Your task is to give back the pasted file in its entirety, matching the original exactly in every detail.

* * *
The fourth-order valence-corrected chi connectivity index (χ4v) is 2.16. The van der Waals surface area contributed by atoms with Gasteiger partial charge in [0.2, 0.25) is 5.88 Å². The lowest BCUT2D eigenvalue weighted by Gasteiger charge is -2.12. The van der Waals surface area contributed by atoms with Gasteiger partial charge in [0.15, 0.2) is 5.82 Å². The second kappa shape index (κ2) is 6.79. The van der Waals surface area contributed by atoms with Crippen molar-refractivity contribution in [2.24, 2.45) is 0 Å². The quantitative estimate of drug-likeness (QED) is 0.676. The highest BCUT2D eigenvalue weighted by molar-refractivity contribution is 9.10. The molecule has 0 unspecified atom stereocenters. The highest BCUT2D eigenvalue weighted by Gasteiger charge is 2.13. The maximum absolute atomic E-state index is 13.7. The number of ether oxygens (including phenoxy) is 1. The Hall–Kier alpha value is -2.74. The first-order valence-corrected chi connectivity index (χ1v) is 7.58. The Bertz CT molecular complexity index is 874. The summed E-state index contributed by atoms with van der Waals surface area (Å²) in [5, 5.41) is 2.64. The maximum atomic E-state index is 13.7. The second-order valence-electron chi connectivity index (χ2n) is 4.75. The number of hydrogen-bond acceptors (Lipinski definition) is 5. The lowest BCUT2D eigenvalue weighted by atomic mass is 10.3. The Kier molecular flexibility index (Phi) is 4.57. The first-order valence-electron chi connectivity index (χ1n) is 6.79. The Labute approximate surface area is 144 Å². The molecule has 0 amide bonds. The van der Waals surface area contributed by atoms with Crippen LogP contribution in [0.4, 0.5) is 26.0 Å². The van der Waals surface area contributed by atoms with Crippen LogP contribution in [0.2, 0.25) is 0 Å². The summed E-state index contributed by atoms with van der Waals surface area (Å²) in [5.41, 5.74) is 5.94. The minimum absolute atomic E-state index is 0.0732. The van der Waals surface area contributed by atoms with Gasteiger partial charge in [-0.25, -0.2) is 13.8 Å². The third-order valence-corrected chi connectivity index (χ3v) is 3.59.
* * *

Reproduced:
The fourth-order valence-corrected chi connectivity index (χ4v) is 2.16. The van der Waals surface area contributed by atoms with Gasteiger partial charge in [0.2, 0.25) is 5.88 Å². The lowest BCUT2D eigenvalue weighted by Gasteiger charge is -2.12. The van der Waals surface area contributed by atoms with Gasteiger partial charge in [0.15, 0.2) is 5.82 Å². The second kappa shape index (κ2) is 6.79. The van der Waals surface area contributed by atoms with Crippen molar-refractivity contribution in [2.24, 2.45) is 0 Å². The quantitative estimate of drug-likeness (QED) is 0.676. The highest BCUT2D eigenvalue weighted by molar-refractivity contribution is 9.10. The molecule has 0 unspecified atom stereocenters. The highest BCUT2D eigenvalue weighted by Gasteiger charge is 2.13. The maximum absolute atomic E-state index is 13.7. The number of ether oxygens (including phenoxy) is 1. The Hall–Kier alpha value is -2.74. The first-order valence-corrected chi connectivity index (χ1v) is 7.58. The Bertz CT molecular complexity index is 874. The summed E-state index contributed by atoms with van der Waals surface area (Å²) in [5, 5.41) is 2.64. The maximum atomic E-state index is 13.7. The second-order valence-electron chi connectivity index (χ2n) is 4.75. The number of hydrogen-bond acceptors (Lipinski definition) is 5. The lowest BCUT2D eigenvalue weighted by atomic mass is 10.3. The Kier molecular flexibility index (Phi) is 4.57. The first-order valence-electron chi connectivity index (χ1n) is 6.79. The Labute approximate surface area is 144 Å². The molecule has 0 amide bonds. The van der Waals surface area contributed by atoms with Crippen LogP contribution in [0.4, 0.5) is 26.0 Å². The van der Waals surface area contributed by atoms with Crippen LogP contribution in [0.2, 0.25) is 0 Å². The summed E-state index contributed by atoms with van der Waals surface area (Å²) in [5.41, 5.74) is 5.94. The minimum absolute atomic E-state index is 0.0732. The van der Waals surface area contributed by atoms with Gasteiger partial charge in [-0.25, -0.2) is 13.8 Å². The third-order valence-corrected chi connectivity index (χ3v) is 3.59.